Ratatouille, My Way
Note: Yes I know it does look like the Ratatouille from that movie with a rat (I like that it’s pretty) but it can be cubed up and baked for a more homely feel.

Ingredients:
1 Medium sized onion chopped to a coarse dice (1/2″ pieces is fine)
2 Cloves fresh garlic, pressed or minced
2-3 Medium sized fresh tomatoes, coarsely chopped (the fresher the better, I liked the heirlooms in mine)
1 Medium Size eggplant, or 2 small (make sure they’re fresh or they’ll be bitter)
1 Medium sized zucchini, yellow or green is up to you
1 Sweet Red Pepper
2-3 Tbs Olive oil, plus more for the pan
Salt and Pepper to taste
2 Fresh Thyme Sprigs

Heat the Olive Oil in a medium sized skillet and add the garlic and onion.  Saute the garlic and onion until the onion is slightly translucent (about 5 minutes) over medium heat.  Toss in the tomatoes and turn the heat down to low, med-low and cover, stirring occassionally for about 10 mins.  Drizzle Olive Oil in the bottom of a bakable dish (I do sincerely like my Ikea stoneware, it was cheap and seems durable enough for a girl on a budget) and make sure it has a light coating (this is flavor too so use a good Extra Virgin Olive Oil).  Add your sauteed tomatoes, garlic, onion mix to the dish and spread it evenly over the bottom.  If you have cubed your vegetables (eggplant, zucchini, and red pepper) put them all in a large bowl and gently toss them by hand with 1 Tbs of Olive oil and salt and pepper, if you’re feeling adventurous a little balsamic vinegar is also a nice touch.  If you want your Ratatouille to look like mine cut your vegetables into 1/4″ thick rounds and stack them alternately around the pan in a circle until you reach the center (this is best in a circular or oval dish), drizzle Olive Oil over these veggies and top with Salt and Pepper to taste.  With both versions add a couple of fresh sprigs of thyme to the top and cut a form fitting piece of parchment to cover the whole dish.  Cover and bake it for 45 Minutes, until the veggies are tender and your entire apartment smells of tomato and zucchini, I’m on a late summer veg kick what can I say!  I suggest using this time to pour yourself a glass of wine and relaxing, preferably with a good book, Heirloom by Tim Stark is quite good.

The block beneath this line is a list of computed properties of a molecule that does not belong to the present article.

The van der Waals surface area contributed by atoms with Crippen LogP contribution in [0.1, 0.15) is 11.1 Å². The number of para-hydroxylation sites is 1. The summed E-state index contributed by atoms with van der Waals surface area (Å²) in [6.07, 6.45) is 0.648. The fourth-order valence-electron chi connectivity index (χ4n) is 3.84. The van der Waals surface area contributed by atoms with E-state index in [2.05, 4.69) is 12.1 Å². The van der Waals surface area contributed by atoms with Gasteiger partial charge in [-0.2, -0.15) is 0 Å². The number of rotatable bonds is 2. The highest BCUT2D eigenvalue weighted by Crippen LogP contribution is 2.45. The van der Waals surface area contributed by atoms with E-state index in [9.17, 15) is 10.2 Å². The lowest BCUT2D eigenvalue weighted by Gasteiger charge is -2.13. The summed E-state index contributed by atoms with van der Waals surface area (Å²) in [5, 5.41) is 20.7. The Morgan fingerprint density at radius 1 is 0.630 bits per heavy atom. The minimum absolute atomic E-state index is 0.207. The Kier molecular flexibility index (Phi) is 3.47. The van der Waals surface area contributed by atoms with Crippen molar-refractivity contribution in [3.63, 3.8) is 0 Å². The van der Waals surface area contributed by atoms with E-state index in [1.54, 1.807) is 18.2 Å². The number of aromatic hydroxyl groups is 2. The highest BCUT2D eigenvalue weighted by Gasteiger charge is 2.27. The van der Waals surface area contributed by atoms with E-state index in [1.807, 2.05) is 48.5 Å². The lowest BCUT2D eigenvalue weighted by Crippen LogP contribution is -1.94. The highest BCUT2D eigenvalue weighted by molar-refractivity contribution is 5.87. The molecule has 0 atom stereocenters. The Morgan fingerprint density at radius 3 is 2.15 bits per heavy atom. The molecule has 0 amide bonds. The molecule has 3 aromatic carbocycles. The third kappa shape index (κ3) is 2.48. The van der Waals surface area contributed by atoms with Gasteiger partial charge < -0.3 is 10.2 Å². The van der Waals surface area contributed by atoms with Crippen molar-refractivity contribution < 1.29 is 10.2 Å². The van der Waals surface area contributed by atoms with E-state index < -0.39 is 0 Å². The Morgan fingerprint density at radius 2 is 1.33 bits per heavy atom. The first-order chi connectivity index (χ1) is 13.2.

Serve this with a nice salad, with sweeter greens – baby spinach or romaine!  YUM!!! Ratatouille, it’s homey and makes me feel good!

4 thoughts on “Ratatouille, My way

  1. This ratatouille looks GORGEOUS! I think we share very similar principles about local food because I also grew up with a large vegetable (and flower) garden and we all had to help in maintaining it. The weeding and bugs were not my favorite but the access to fresh ingredients made it worthwhile (in hindsight).

  2. For me it's almost exclusively in hindsight (ha) mostly at the time I didn't like that fact that my very fair skin got sunburnt so easily! Though I did love the early morning with my mom in the garden.